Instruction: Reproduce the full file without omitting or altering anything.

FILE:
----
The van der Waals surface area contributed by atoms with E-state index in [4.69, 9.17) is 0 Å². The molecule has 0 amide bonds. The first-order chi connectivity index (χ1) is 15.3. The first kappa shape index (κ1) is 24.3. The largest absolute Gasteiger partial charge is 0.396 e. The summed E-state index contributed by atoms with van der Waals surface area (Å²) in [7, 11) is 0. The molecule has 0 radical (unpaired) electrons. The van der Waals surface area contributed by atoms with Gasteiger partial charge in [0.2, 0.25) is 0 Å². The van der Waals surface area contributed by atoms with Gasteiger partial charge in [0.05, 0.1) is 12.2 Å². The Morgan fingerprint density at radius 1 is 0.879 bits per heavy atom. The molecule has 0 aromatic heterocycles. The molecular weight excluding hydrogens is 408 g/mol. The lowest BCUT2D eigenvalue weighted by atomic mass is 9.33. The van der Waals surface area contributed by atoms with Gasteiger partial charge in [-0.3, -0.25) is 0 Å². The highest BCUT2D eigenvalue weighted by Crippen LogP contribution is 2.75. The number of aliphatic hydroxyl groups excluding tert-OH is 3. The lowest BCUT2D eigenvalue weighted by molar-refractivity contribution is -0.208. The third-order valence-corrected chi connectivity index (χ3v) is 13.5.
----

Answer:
The van der Waals surface area contributed by atoms with E-state index in [4.69, 9.17) is 0 Å². The molecule has 0 amide bonds. The first-order chi connectivity index (χ1) is 15.3. The first kappa shape index (κ1) is 24.3. The largest absolute Gasteiger partial charge is 0.396 e. The summed E-state index contributed by atoms with van der Waals surface area (Å²) in [7, 11) is 0. The molecule has 0 radical (unpaired) electrons. The van der Waals surface area contributed by atoms with Gasteiger partial charge in [0.2, 0.25) is 0 Å². The van der Waals surface area contributed by atoms with Gasteiger partial charge in [0.05, 0.1) is 12.2 Å². The Morgan fingerprint density at radius 1 is 0.879 bits per heavy atom. The molecule has 0 aromatic heterocycles. The molecular weight excluding hydrogens is 408 g/mol. The lowest BCUT2D eigenvalue weighted by atomic mass is 9.33. The van der Waals surface area contributed by atoms with Gasteiger partial charge in [-0.3, -0.25) is 0 Å². The highest BCUT2D eigenvalue weighted by Crippen LogP contribution is 2.75. The number of aliphatic hydroxyl groups excluding tert-OH is 3. The lowest BCUT2D eigenvalue weighted by molar-refractivity contribution is -0.208. The third-order valence-corrected chi connectivity index (χ3v) is 13.5.